On Friday, December 3, 2021, George Balamaci, of Bethesda, Maryland, passed away peacefully at age 91.
George was born and raised in New York City. He was a passionate man who had a variety of interests.
A tennis aficionado for 35 years, you could find him on the courts on almost any given day. He was an avid weather amateur, a classics movie buff, a jazz enthusiast, and a sports and news reporter who worked for American Forces Radio and Television Service (AFRTS), both as a Navy and civilian serviceman from 1951 to 1995, when he retired.
George exemplified that of a wonderfully warm and down-to-earth personality with a humor and zest for life who inspired all those who knew him.
George’s interest in radio broadcasting became a reality when he applied for a position at WGBY, a short-staffed radio station in Guantanamo Bay, Cuba, after he had enlisted in the Navy in early 1951. For the next two years he broadcasted sports and news to the soldiers in Korea while attending the Journalism Institute there. Following that he went on to become the voice of Armed Forces Radio in New York, while attending the Radio School of NYC, and then Los Angeles. George’s love of radio was very evident in his retelling of his experiences.
Unlike many historians, his story has been well documented by the countless hours he spent “on air” delivering the news. His contribution was significant to many soldiers who relied on his voice to keep them in touch with “home.” The myriad of letters received over time from servicemen around the world was so appreciated by the staff at AFRTS.
Following George’s departure from Guantanamo Bay, he left the Navy to work at radio stations in Colorado, Florida and New York. Soon thereafter he received an offer of a position in sports from AFRTS in New York. He spent many nights broadcasting live games from Madison Square Garden’s arena. George contributed his success in his radio and television career to his experiences at Guantanamo Bay. He said he had been fascinated by radio as a young boy, but it was here where he really began his career. In addition to his radio shows, he also was a sports stringer, contributing a weekly sports column for the base paper. (Many changes greeted George in 1985, when he was invited to return to Guantanamo Bay to celebrate the 30th anniversary Open House at TV-8.)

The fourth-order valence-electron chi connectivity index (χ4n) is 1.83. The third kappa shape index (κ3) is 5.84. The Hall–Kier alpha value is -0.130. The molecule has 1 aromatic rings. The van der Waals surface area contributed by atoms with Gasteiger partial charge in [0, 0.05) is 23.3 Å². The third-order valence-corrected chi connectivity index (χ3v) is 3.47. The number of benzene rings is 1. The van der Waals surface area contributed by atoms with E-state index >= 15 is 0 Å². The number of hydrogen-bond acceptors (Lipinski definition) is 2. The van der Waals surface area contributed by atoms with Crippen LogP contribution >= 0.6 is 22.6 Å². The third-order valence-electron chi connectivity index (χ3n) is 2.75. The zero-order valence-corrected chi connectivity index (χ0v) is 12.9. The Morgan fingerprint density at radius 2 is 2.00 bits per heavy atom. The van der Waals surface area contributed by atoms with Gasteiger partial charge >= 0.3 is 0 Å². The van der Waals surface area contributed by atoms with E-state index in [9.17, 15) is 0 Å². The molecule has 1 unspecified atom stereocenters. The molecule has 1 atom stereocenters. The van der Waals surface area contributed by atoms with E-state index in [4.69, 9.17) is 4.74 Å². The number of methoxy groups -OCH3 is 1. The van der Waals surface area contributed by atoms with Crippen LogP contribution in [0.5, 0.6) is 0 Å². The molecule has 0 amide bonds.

In 1966, AFRTS left a small staff in New York and relocated their offices to Rosslyn, VA, to the Lynn Building, the very first of many high rises to begin the hustle and bustle of this close-in suburb to Washington, DC. It was here where George now began his administrative position as Chief of News and Sports for AFRTS. In 1980, AFRTS consolidated their New York and Rosslyn offices and relocated to Los Angeles where it is home today.
George remained in California until 2016, when he returned to Bethesda, to join his family.
He is survived by his beloved children, Susan Balamaci (Dan Simons) and son, Marc Balamaci. Also surviving are his five beloved grandsons, Cooper Simons, Cameron Balamaci, Oliver Simons, Reece Balamaci and Finnley Simons, all of Garrett Park and Potomac, MD. Two sisters, Jennie Lupie, of New York City, and Helen Pariza, of Myrtle Beach, SC, also survive him. He leaves his former wife and dear lifetime friend, Karen Balamaci, of Bethesda, MD.
In loving memory of George Balamaci
March 20, 1930 – December 3, 2021
- This discussion was modified 1 year, 9 months ago by elissa mondschein.
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